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The following SPARQL query produces different results when run on the SPARQL engines of two popular SDKs (Jena and Sesame / OpenRDF):

PREFIX xsd:<http://www.w3.org/2001/XMLSchema#>

SELECT  ?v1 ?v2 ?v3 ?v4 ?v5 ?v6
WHERE
{
    BIND (            1    / 3             as ?v1)
    BIND (  xsd:float(1    / 3)            as ?v2)
    BIND (  xsd:float(1)   / 3             as ?v3)
    BIND ( (          1.0  / 3)            as ?v4)
    BIND (  xsd:float(1.0  / 3)            as ?v5)
    BIND (  xsd:float(1.0) / 3             as ?v6)
}

the results of the latest version of Jena make sense to me (formatted for readability):

v1: 0.333333333333333333333333
v2: "0.333333333333333333333333"^^xsd:float
v3: "0.33333334"^^xsd:float
v4: 0.333333333333333333333333
v5: "0.333333333333333333333333"^^xsd:float
v6: "0.33333334"^^xsd:float

on the other hand the latest version of Sesame/OpenRDF returns (formatted for readability):

v1: "0"^^<http://www.w3.org/2001/XMLSchema#decimal>
v2: "0.0"^^<http://www.w3.org/2001/XMLSchema#float>
v3: "0.33333334"^^<http://www.w3.org/2001/XMLSchema#float>
v4: "0.3"^^<http://www.w3.org/2001/XMLSchema#decimal>
v5: "0.3"^^<http://www.w3.org/2001/XMLSchema#float>
v6: "0.33333334"^^<http://www.w3.org/2001/XMLSchema#float>

To stress the point: Jena never returns 0 or 0.0 or 0.3 like Sesame/OpenRDF does. Can anybody give an explanation why there is such a difference in numeric results? And how to get the same result to the same SPARQL query? Or, which one is correct (in the sense that implementing the SPARQL standard correctly regardless of mathematical correctness)?

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1 Answer 1

up vote 2 down vote accepted

The difference is explained by a different rounding/scaling strategy employed in Sesame's implementation of the division operator.

The first operator:

1 / 3 as ?v

divides two integer values and binds the result to ?v, which will be a value of type decimal.

Since 1/3 is a fraction with non-terminating decimal expansion, we need to round the result. However, since the scale (i.e. the number of decimals) of the two input variables is zero, Sesame's MathUtil sets the scale of the result to zero as well, so the result of the division (0.3333...) is scaled to zero digits and rounded, which results in 0.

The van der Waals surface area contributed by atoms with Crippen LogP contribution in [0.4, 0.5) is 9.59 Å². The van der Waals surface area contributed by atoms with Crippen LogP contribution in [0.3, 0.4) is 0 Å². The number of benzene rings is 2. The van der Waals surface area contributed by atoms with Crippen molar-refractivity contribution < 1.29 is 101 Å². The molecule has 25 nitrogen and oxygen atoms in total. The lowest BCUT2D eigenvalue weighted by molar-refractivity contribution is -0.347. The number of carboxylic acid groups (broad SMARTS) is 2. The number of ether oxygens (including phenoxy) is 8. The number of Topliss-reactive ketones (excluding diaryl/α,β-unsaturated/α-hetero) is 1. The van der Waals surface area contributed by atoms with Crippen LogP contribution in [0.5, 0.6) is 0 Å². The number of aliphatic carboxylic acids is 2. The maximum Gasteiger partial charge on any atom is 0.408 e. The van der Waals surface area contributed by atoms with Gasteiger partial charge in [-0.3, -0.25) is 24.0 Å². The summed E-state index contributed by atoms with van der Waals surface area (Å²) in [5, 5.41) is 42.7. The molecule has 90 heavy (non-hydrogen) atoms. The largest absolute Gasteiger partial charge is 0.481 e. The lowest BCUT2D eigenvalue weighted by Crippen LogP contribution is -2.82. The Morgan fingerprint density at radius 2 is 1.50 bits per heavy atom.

You can get around this in Sesame by explicitly adding scale to your input values. For example:

SELECT  ?v1 
WHERE
{
    BIND ( 1.0000 / 3 as ?v1)
}

will result in:

?v1:  "0.3333"^^<http://www.w3.org/2001/XMLSchema#decimal>    

Note that what we actually do here is change one of your input values from an integer to a decimal. It's somewhat similar to how doing 1/3 in Java will result in 0, but you can get around that by casting to double.

As far as I can tell from the XPath specs (which defines the division operator that SPARQL reuses), both Jena and Sesame behave conform the spec, as the choice of a scaling number on numeric operations is implementation-defined.

Of course, that's not to say that it wouldn't be more practical if Sesame actually used a higher precision on such repeating fractions when doing division. Logged as an improvement request at http://www.openrdf.org/issues/browse/SES-1063, and since it is a trivial thing to do, this will be supported in the next release. In the meantime, I hope the above gives you a suitable workaround.

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Thanks for the explanation and the improvement request. A question: should the number of digits impact the precision of arithmetic? I think it should not which seems to be the case for OpenRDF/Sesame. –  Emre Sevinç Jul 19 '12 at 8:54
    
Well, it depends on how you look at it. Any precision we use is arbitrary, in a sense, because it always remains an approximation of the actual value. Relying on the precision of the input is normal when doing statistics: how can any outcome be more precise than the data you provide as input? But as I said: using a large fixed precision for repeating fractions is of course more practical than purely relying on the precision of the input. –  Jeen Broekstra Jul 19 '12 at 21:34

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